Parties consider Sabahy’s new political initiative ‘meaningless’

Taha Sakr
5 Min Read
Hamdeen Sabahi addresses the crowd during a rally of the Popular Coalition at the Abdeen Palace MOHAMED OMAR

Former presidential candidate Hamdeen Sabahy sparked the ire of a number of political parties following his call to formulate a new system, entitled the ‘Real Alternative’, in order to unify all opposition parties and streams under one coalition.

In a statement published on his official Facebook page, Sabahy called on all political powers in Egypt to activate the coalition by participating in an alternative political current. The statement also detailed the measures that must be taken in order to establish this coalition

“This is a difficult time for Egypt. Our nation is facing terrorism, corruption, and enemies of progress; several Egyptians found have discovered that there is a desperate need to establish a real political alternative,” the statement read.

Sabahy’s statement continued, saying that, to form this coalition, it is necessary to establish a broad social network for parties that seek to do away with past strategies, and develop political alternative for Egyptians, in the hopes of a peaceful and civilian state.

“The ‘Real Alternative’ political stream adopted by Hamdeen Sabahy aims to remove the current political parties that are subordinate to security management and censorship, as they represent the current regime’s point of view,” said Emad Hamdy, spokesman of the Popular Current party.

Sabahy is a leading figure in the Popular Current party, which he established in 2012 to support him in that year’s presidential elections.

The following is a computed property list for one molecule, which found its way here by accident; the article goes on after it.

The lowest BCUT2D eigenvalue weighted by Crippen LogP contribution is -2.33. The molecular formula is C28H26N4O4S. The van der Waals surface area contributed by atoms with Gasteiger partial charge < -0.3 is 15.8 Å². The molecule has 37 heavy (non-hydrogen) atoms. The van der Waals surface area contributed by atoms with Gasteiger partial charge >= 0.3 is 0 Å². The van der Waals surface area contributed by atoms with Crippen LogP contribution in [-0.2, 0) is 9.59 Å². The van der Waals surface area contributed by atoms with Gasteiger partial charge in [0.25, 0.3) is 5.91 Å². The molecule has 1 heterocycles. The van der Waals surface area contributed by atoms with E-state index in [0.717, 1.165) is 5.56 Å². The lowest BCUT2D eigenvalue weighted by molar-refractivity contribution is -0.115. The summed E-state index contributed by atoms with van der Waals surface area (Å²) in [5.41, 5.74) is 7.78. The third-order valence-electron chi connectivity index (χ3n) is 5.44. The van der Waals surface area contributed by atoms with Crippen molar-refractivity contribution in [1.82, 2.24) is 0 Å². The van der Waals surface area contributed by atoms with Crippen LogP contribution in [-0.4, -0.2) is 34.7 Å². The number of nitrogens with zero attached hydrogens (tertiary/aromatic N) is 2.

Hamdy told Daily News Egypt that the principles of democracy encourage the establishment of alternative political streams; therefore Egyptians will have political diversity to enable them to practice real democracy after Al-Sisi’s presidential period is over.

President Abdel Fattah Al-Sisi does not have clear vision for reform and that Egypt is suffering from failures in different fields; there is a desperate need to establish an alternative political stream, Hamdy said.

He stressed that the goal of the ‘Real Alternative’ political stream is not to disperse the political scene in Egypt. Regardless, there is no real political scene nowadays, and most political parties are being managed by the National Security Apparatus.

The call for establishing the ‘Real Alternative’ political stream was nonetheless met by censure from many political parties that said the state currently cannot bear further political turbulence.

“The Free Egyptians Party considers that this ‘Real Alternative’ stream is targeting economic reforms by using socialism; [our party] will not participate in this stream as it is [only] directed at socialist parties,” Free Egyptians Party spokesperson Sehab Waguih told Daily News Egypt.

Hamdeen Sabahy’s political initiatives always seek to resolve current economic problems by adopting socialism, according to Waguih.

Conversely, the Future of the Nation Party spokesperson Ahmed Sami told Daily News Egypt that his party believes Sabhy is seeking Egypt’s recovery; however, his current initiative is vague and without a clear strategy to solve problems, and its implementation will disrupt the political scene.

Meanwhile, TV anchor Amr Adib, who presents of Al-Qahera Al-Youm talk show, indicated on Sunday during his show that he received a confirmation from Sabahu that the ‘Real Alternative’ political stream is not calling for the ouster of Al-Sisi, but rather to unite all democratic political powers inside Egypt.

Sabahi, 61, was a long-time member of the secular opposition during the reign of former presidents  Anwar Sadat and Hosni Mubarak. He is inspired by the socialist policies of Sadat’s predecessor, Gamal Abdel Nasser.

Sabahi participated in the 2011 revolution, and was the most successful leftist candidate in the 2012 presidential elections, though many were surprised by his popularity. He was also seen as the main contender in the last presidential elections against Al-Sisi.

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